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Fairhaven wind turbines: health versus finances  

Credit:  Letter: In Fairhaven, it's health versus finances | August 02, 2013 | www.southcoasttoday.com ~~

For a year, stories have been written using comparisons about the lack of wind turbine noise complaints around the Massachusetts Maritime Academy versus those in Fairhaven.

The answer is simple: The Fairhaven 1.5 megawatt turbines are nearly 2½ times bigger that the 660-kilowatt Mass. Maritime turbine.

Every town that has megawatt turbines installed has hundreds of residential noise complaints. The simplest answer would be to take down the megawatt turbines and put up the smaller 660-kilowatt turbines.

The megawatt turbines like Fairhaven cause a thumping sound downwind of the tower with the most noise perpendicular to the blades’ rotation. The bottom line? People can’t sleep.

The Fairhaven turbines were projected to bring a revenue stream of between $200,000 and a high of $600,000 to the town. The dramatic drop in natural gas prices has changed the complicated formula on the profit Fairhaven makes on the turbines. This year, only a little over $150,000 and less next year.

The Fairhaven turbines may look brand-new, but they were built using older gearbox technology, which requires much more maintenance. Only time will tell if this turns into an economic fiasco.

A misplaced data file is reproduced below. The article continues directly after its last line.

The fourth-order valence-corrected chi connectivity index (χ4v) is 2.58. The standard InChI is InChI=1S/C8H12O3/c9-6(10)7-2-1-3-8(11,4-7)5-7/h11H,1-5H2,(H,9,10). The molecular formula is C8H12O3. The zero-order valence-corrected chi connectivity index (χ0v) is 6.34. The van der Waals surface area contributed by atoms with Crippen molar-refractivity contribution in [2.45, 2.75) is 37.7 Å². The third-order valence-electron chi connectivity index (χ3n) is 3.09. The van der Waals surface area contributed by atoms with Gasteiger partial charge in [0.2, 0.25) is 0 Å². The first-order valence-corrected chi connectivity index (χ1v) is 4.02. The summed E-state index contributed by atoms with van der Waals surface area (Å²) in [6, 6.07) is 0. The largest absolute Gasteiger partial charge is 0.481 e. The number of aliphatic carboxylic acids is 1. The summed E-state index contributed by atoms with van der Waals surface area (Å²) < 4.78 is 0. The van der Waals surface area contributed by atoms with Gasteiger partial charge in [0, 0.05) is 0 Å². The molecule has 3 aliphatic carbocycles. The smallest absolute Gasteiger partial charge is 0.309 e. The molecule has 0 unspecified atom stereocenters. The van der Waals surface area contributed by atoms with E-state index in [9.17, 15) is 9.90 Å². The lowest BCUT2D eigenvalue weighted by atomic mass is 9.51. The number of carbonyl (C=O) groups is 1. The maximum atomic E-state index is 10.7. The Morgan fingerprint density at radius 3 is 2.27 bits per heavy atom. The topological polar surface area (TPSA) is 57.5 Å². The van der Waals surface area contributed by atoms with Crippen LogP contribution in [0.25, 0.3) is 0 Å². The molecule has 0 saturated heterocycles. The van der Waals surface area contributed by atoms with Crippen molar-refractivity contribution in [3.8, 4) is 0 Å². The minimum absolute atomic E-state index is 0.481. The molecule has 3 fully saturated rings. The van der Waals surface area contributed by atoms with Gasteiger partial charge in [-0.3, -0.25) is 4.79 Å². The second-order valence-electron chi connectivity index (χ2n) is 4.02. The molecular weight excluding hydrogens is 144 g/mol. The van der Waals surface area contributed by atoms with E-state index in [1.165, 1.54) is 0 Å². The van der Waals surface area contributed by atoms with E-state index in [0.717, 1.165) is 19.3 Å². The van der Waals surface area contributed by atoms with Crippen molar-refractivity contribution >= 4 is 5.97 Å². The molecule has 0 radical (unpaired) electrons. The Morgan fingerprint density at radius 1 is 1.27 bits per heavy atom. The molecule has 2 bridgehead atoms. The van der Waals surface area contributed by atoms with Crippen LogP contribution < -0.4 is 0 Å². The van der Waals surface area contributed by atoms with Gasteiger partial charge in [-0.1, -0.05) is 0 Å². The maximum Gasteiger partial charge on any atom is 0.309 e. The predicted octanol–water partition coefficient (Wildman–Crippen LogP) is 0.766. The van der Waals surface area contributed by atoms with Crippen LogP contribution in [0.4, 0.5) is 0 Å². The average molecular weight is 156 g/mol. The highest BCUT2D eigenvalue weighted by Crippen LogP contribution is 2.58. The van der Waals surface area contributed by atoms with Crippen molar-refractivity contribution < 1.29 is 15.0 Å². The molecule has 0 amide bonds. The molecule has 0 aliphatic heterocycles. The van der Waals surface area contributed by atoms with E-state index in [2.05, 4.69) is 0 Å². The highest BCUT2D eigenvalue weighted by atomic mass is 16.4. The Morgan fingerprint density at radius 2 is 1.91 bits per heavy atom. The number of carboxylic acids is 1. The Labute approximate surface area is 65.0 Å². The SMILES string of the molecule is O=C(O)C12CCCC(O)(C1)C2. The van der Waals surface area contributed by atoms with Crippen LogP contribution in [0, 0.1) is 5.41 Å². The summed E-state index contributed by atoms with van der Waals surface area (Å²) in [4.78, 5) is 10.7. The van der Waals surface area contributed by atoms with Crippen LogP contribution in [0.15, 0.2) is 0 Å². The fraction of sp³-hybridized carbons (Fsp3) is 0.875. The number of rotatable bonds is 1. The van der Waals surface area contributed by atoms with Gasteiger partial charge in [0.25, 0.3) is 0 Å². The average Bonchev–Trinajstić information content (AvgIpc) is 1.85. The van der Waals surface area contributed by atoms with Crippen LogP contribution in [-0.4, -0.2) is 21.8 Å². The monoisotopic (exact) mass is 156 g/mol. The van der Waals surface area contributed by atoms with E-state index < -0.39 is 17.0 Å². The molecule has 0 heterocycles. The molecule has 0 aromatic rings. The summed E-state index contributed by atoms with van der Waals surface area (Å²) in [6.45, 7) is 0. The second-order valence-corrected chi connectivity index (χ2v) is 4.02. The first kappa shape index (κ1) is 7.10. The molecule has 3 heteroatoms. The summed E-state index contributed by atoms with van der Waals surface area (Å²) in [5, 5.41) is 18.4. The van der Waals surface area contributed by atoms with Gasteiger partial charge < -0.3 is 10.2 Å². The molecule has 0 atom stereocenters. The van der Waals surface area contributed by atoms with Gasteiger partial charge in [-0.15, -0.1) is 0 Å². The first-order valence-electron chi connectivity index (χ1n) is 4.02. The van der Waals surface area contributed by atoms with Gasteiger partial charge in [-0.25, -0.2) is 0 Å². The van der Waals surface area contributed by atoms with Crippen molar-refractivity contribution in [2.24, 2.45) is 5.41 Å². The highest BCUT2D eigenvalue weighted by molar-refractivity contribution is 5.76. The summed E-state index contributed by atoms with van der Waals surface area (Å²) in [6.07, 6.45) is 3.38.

Frank Haggerty


Source:  Letter: In Fairhaven, it's health versus finances | August 02, 2013 | www.southcoasttoday.com

This article is the work of the source indicated. Any opinions expressed in it are not necessarily those of National Wind Watch.

The copyright of this article resides with the author or publisher indicated. As part of its noncommercial effort to present the environmental, social, scientific, and economic issues of large-scale wind power development to a global audience seeking such information, National Wind Watch endeavors to observe “fair use” as provided for in section 107 of U.S. Copyright Law and similar “fair dealing” provisions of the copyright laws of other nations. Send requests to excerpt, general inquiries, and comments via e-mail.

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